Given its experience in infrastructure and its extensive exposure and presence in that sector in Haiti, the IDB is prepared to play a key role in establishing a reconstruction fund channeling both private and public resources to finance priority reconstruction works. This fund could become an integral part of a framework for long-term disaster risk management in Haiti.

Beyond the approval of grant resources for emergency assistance, the IDB is ready to provide substantial technical support to the GOH including experts in project management. This would help to support the reduced capacity of public sector managers in the short term and to advance on post-disaster work as well as ensure funded investment projects continue outside Port au Prince while leveraging the multitude of offers of assistance including from Latin American and Caribbean countries.

Key Developments in 2009

In the first quarter of 2009, the Board of Governors increased grants for Haiti to US$250 million for 2009-10, almost tripling the original amount established in the Country Strategy. After a careful examination of the most critical issue-areas for which Haiti required support and after several consultations with Government, it was agreed that the additional grants would be used to finance reconstruction works and investment projects in key programmatic areas such as social infrastructure, urban drainage and sanitation, access to potable water in urban areas, and nutrition.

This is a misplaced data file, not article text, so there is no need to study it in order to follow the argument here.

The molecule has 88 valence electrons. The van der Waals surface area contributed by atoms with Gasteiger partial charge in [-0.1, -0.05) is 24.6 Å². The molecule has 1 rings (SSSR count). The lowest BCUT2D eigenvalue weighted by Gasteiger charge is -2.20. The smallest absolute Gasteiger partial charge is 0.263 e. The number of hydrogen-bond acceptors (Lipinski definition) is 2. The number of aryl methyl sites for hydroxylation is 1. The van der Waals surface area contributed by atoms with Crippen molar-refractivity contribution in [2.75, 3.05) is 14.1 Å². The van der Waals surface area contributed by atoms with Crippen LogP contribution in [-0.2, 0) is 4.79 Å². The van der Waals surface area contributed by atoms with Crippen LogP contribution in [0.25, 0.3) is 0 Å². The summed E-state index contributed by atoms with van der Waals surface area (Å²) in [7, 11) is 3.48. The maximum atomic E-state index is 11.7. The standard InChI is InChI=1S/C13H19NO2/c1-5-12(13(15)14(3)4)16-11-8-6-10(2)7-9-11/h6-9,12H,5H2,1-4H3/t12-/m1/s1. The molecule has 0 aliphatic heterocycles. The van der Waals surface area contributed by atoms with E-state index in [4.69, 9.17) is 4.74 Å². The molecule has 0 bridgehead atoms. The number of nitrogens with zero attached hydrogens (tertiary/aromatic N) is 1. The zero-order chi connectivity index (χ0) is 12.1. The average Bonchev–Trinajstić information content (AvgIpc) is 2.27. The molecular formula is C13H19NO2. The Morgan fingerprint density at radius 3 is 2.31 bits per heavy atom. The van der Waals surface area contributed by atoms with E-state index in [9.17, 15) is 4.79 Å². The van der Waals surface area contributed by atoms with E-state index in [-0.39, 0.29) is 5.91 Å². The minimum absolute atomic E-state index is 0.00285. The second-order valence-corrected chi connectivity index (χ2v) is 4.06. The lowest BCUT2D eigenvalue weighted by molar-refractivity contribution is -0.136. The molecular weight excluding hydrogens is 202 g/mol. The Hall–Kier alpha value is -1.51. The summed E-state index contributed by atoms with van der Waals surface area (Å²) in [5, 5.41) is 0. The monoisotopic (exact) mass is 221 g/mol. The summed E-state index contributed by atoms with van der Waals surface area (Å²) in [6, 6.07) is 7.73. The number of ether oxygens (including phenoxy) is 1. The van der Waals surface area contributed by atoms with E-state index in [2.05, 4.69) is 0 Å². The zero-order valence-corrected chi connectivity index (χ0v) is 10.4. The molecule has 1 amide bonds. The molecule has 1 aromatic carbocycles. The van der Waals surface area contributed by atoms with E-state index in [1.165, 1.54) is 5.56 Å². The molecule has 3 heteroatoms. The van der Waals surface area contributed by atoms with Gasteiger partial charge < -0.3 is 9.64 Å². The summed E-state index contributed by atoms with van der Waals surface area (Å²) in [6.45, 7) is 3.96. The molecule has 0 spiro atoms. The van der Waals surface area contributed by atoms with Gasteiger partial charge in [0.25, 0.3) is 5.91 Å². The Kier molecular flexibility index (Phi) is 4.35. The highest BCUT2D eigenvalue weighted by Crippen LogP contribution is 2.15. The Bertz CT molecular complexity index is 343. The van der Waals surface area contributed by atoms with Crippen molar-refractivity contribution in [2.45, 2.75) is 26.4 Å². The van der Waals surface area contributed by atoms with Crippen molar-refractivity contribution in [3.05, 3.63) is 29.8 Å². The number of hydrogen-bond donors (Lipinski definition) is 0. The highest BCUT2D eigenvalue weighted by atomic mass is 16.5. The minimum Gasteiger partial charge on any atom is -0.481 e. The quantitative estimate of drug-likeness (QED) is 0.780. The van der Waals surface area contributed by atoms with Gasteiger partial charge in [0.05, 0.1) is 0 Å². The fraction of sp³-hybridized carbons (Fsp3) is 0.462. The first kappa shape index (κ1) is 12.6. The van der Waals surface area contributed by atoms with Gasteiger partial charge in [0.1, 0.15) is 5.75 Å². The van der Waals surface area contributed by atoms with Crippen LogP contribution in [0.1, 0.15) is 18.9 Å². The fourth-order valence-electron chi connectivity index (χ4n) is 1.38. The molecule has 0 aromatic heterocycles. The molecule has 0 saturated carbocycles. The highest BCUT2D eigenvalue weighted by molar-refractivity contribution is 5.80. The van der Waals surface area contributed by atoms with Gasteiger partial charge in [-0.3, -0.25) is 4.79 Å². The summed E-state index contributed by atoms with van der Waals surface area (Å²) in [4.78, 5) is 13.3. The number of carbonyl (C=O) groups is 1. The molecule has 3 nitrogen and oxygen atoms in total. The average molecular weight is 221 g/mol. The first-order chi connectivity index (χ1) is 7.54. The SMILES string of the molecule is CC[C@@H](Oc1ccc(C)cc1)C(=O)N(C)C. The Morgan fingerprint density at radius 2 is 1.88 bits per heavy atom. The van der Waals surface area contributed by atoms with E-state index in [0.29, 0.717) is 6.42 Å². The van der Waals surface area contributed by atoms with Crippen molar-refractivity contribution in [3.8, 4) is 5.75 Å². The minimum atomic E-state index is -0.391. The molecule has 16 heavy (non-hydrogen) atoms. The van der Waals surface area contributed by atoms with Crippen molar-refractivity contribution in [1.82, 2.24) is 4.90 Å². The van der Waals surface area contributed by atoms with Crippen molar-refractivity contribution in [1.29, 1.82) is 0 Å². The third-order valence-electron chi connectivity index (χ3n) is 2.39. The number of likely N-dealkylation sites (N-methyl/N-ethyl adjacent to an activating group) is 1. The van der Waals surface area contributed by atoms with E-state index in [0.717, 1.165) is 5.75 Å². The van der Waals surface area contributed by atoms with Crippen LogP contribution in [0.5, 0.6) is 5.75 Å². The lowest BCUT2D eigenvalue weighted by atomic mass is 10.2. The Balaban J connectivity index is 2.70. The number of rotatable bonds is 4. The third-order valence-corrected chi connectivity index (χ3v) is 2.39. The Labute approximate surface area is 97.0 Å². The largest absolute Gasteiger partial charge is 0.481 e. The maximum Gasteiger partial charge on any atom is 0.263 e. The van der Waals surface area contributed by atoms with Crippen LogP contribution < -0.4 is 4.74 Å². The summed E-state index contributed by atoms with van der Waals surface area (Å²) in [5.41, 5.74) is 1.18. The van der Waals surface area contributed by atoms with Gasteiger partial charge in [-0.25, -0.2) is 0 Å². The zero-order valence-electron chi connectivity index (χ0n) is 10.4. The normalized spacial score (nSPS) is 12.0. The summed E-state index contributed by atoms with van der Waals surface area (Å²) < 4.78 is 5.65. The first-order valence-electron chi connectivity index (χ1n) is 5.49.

In 2009, the IDB approved six major operations for a total of US$122 million from the Grant Facility, including US$25 million in budget support. Similarly, the Bank maximized the use of technical cooperation to support the operational program. Resources in the order of US$2 million were approved during the year, bringing the total size of the active technical cooperation portfolio to roughly US$22 million.